Beyond the Blue by TJ O’Shea (F/F Romance)

the cover of Beyond the Blue by TJ O'Shea

Numbers rule Dr. Mei Sharpe’s life. She has no husband, one friend, two daughters, and three random meetings with the same woman within four weeks. Once is chance, twice is coincidence, but upon the third meeting, even Mei in all her empirical rigidness must admit that perhaps the universe is giving her a nudge. A nudge that lands her directly in the path of Lieutenant Morgan Kelly—an affable, charming detective for the Sheriff Department’s brand-new cold case team working down the hall from Mei’s morgue.

More golden retriever than hard-boiled detective, Morgan is determined to pull the asocial widow out of her shell. As the icy scientist warms to her cheerful new friend, an irrepressible chemistry develops, and Mei begins to realize she’s perhaps a different number on the Kinsey scale than previously considered.

As Mei and Morgan struggle with guilt and grief, drama and desires, Mei finds her scientific austerity is no match for the universe and its nudges toward the startling revelation of what her heart really wants.

SFF/Horror/Speculative Fiction

Scorpica (The Five Queendoms #1) by G.R. Macallister (Sapphic Fantasy)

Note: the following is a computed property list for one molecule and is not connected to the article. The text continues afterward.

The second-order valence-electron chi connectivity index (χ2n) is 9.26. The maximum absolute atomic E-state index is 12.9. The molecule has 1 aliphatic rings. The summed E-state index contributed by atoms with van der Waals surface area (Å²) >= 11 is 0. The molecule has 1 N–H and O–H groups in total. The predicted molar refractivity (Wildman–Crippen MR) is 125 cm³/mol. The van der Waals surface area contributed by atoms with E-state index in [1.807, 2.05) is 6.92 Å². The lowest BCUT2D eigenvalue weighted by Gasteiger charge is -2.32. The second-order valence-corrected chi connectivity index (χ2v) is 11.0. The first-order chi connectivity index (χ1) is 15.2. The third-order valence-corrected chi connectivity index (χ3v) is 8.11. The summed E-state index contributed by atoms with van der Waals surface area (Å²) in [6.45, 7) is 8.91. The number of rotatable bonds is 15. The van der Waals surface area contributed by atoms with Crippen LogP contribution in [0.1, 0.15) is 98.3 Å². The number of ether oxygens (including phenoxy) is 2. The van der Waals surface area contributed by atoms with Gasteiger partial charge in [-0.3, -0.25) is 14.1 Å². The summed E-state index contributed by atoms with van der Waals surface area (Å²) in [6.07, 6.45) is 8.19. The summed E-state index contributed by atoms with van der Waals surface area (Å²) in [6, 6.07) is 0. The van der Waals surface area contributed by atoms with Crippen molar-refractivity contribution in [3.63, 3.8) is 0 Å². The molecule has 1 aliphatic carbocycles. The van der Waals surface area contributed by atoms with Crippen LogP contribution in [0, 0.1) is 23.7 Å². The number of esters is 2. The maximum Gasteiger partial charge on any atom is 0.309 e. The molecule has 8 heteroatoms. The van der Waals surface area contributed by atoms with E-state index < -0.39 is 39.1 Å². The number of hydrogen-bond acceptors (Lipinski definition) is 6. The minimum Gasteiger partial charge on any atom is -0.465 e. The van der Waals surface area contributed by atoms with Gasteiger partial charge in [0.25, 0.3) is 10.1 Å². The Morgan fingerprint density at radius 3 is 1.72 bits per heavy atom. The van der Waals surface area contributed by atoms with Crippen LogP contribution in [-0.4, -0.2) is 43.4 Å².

the cover of Scorpica

A centuries-long peace is shattered in a matriarchal society when a decade passes without a single girl being born in this sweeping epic fantasy that’s perfect for fans of Robin Hobb and Circe.

Five hundred years of peace between queendoms shatters when girls inexplicably stop being born. As the Drought of Girls stretches across a generation, it sets off a cascade of political and personal consequences across all five queendoms of the known world, throwing long-standing alliances into disarray as each queendom begins to turn on each other—and new threats to each nation rise from within.

Uniting the stories of women from across the queendoms, this propulsive, gripping epic fantasy follows a warrior queen who must rise from childbirth bed to fight for her life and her throne, a healer in hiding desperate to protect the secret of her daughter’s explosive power, a queen whose desperation to retain control leads her to risk using the darkest magic, a near-immortal sorcerer demigod powerful enough to remake the world for her own ends—and the generation of lastborn girls, the ones born just before the Drought, who must bear the hopes and traditions of their nations if the queendoms are to survive.

Sisters of the Forsaken Stars (Our Lady of Endless Worlds #2) by Lina Rather (Queer Science Fiction)

the cover of Sisters of the Forsaken Stars

“We lit the spark, maybe we should be here for the flames.”

Not long ago, Earth’s colonies and space stations threw off the yoke of planet Earth’s tyrannical rule. Decades later, trouble is brewing in the Four Systems, and Old Earth is flexing its power in a bid to regain control over its lost territories.